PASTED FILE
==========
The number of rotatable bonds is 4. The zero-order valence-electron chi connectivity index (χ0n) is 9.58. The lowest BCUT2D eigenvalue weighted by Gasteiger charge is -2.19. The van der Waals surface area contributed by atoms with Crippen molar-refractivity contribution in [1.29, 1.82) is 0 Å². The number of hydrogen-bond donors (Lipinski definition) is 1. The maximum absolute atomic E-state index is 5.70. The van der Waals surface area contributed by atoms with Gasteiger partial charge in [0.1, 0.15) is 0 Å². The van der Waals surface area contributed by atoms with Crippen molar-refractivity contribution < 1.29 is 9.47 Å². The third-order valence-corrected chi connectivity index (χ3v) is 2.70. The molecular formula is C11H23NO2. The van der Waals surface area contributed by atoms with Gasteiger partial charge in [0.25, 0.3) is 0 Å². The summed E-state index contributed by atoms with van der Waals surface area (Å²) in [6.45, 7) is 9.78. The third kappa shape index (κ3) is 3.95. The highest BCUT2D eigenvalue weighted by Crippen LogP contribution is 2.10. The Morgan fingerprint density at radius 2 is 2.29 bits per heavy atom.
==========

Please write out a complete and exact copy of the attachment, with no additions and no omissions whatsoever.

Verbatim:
The number of rotatable bonds is 4. The zero-order valence-electron chi connectivity index (χ0n) is 9.58. The lowest BCUT2D eigenvalue weighted by Gasteiger charge is -2.19. The van der Waals surface area contributed by atoms with Crippen molar-refractivity contribution in [1.29, 1.82) is 0 Å². The number of hydrogen-bond donors (Lipinski definition) is 1. The maximum absolute atomic E-state index is 5.70. The van der Waals surface area contributed by atoms with Gasteiger partial charge in [0.1, 0.15) is 0 Å². The van der Waals surface area contributed by atoms with Crippen molar-refractivity contribution < 1.29 is 9.47 Å². The third-order valence-corrected chi connectivity index (χ3v) is 2.70. The molecular formula is C11H23NO2. The van der Waals surface area contributed by atoms with Gasteiger partial charge in [0.25, 0.3) is 0 Å². The summed E-state index contributed by atoms with van der Waals surface area (Å²) in [6.45, 7) is 9.78. The third kappa shape index (κ3) is 3.95. The highest BCUT2D eigenvalue weighted by Crippen LogP contribution is 2.10. The Morgan fingerprint density at radius 2 is 2.29 bits per heavy atom.